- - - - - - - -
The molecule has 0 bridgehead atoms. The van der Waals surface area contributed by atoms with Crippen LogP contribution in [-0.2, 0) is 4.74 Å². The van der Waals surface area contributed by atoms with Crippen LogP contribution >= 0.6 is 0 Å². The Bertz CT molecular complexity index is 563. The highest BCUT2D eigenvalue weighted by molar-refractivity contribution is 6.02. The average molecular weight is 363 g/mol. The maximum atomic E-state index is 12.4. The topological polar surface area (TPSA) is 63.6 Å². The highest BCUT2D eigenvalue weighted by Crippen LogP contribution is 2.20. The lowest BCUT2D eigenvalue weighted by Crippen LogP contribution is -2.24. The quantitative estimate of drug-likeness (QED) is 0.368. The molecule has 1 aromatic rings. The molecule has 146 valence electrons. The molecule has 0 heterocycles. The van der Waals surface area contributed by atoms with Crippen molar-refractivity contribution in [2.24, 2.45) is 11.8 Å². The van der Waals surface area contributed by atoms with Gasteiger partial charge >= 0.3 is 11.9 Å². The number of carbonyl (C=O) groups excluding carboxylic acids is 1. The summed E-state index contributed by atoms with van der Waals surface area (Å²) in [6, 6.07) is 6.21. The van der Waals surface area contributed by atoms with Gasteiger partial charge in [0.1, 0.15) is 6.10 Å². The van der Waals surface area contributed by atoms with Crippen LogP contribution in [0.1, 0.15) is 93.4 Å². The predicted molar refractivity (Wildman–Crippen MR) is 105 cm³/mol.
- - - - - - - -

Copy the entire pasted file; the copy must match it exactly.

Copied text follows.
The molecule has 0 bridgehead atoms. The van der Waals surface area contributed by atoms with Crippen LogP contribution in [-0.2, 0) is 4.74 Å². The van der Waals surface area contributed by atoms with Crippen LogP contribution >= 0.6 is 0 Å². The Bertz CT molecular complexity index is 563. The highest BCUT2D eigenvalue weighted by molar-refractivity contribution is 6.02. The average molecular weight is 363 g/mol. The maximum atomic E-state index is 12.4. The topological polar surface area (TPSA) is 63.6 Å². The highest BCUT2D eigenvalue weighted by Crippen LogP contribution is 2.20. The lowest BCUT2D eigenvalue weighted by Crippen LogP contribution is -2.24. The quantitative estimate of drug-likeness (QED) is 0.368. The molecule has 1 aromatic rings. The molecule has 146 valence electrons. The molecule has 0 heterocycles. The van der Waals surface area contributed by atoms with Crippen molar-refractivity contribution in [2.24, 2.45) is 11.8 Å². The van der Waals surface area contributed by atoms with Gasteiger partial charge >= 0.3 is 11.9 Å². The number of carbonyl (C=O) groups excluding carboxylic acids is 1. The summed E-state index contributed by atoms with van der Waals surface area (Å²) in [6, 6.07) is 6.21. The van der Waals surface area contributed by atoms with Gasteiger partial charge in [0.1, 0.15) is 6.10 Å². The van der Waals surface area contributed by atoms with Crippen LogP contribution in [0.1, 0.15) is 93.4 Å². The predicted molar refractivity (Wildman–Crippen MR) is 105 cm³/mol.